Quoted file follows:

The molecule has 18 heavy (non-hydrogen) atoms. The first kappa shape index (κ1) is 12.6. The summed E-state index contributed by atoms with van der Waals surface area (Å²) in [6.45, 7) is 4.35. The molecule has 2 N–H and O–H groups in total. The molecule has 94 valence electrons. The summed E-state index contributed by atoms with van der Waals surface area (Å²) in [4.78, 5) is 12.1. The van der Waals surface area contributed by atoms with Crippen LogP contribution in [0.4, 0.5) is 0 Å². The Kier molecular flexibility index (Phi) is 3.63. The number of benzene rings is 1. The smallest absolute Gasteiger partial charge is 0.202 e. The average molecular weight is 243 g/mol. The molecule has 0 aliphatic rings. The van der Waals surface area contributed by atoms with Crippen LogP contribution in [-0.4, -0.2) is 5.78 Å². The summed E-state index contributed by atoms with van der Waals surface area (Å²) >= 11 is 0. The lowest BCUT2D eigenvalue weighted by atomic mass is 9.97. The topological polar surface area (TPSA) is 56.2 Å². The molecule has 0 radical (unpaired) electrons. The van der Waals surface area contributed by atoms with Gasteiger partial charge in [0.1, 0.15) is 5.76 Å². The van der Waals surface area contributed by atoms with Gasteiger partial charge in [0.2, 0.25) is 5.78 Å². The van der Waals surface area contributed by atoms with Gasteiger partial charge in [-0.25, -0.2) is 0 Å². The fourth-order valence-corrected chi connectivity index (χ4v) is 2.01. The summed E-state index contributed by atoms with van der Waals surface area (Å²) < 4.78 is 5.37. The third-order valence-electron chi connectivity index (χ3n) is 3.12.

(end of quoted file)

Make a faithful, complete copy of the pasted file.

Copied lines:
The molecule has 18 heavy (non-hydrogen) atoms. The first kappa shape index (κ1) is 12.6. The summed E-state index contributed by atoms with van der Waals surface area (Å²) in [6.45, 7) is 4.35. The molecule has 2 N–H and O–H groups in total. The molecule has 94 valence electrons. The summed E-state index contributed by atoms with van der Waals surface area (Å²) in [4.78, 5) is 12.1. The van der Waals surface area contributed by atoms with Crippen LogP contribution in [0.4, 0.5) is 0 Å². The Kier molecular flexibility index (Phi) is 3.63. The number of benzene rings is 1. The smallest absolute Gasteiger partial charge is 0.202 e. The average molecular weight is 243 g/mol. The molecule has 0 aliphatic rings. The van der Waals surface area contributed by atoms with Crippen LogP contribution in [-0.4, -0.2) is 5.78 Å². The summed E-state index contributed by atoms with van der Waals surface area (Å²) >= 11 is 0. The lowest BCUT2D eigenvalue weighted by atomic mass is 9.97. The topological polar surface area (TPSA) is 56.2 Å². The molecule has 0 radical (unpaired) electrons. The van der Waals surface area contributed by atoms with Gasteiger partial charge in [0.1, 0.15) is 5.76 Å². The van der Waals surface area contributed by atoms with Gasteiger partial charge in [0.2, 0.25) is 5.78 Å². The van der Waals surface area contributed by atoms with Gasteiger partial charge in [-0.25, -0.2) is 0 Å². The fourth-order valence-corrected chi connectivity index (χ4v) is 2.01. The summed E-state index contributed by atoms with van der Waals surface area (Å²) < 4.78 is 5.37. The third-order valence-electron chi connectivity index (χ3n) is 3.12.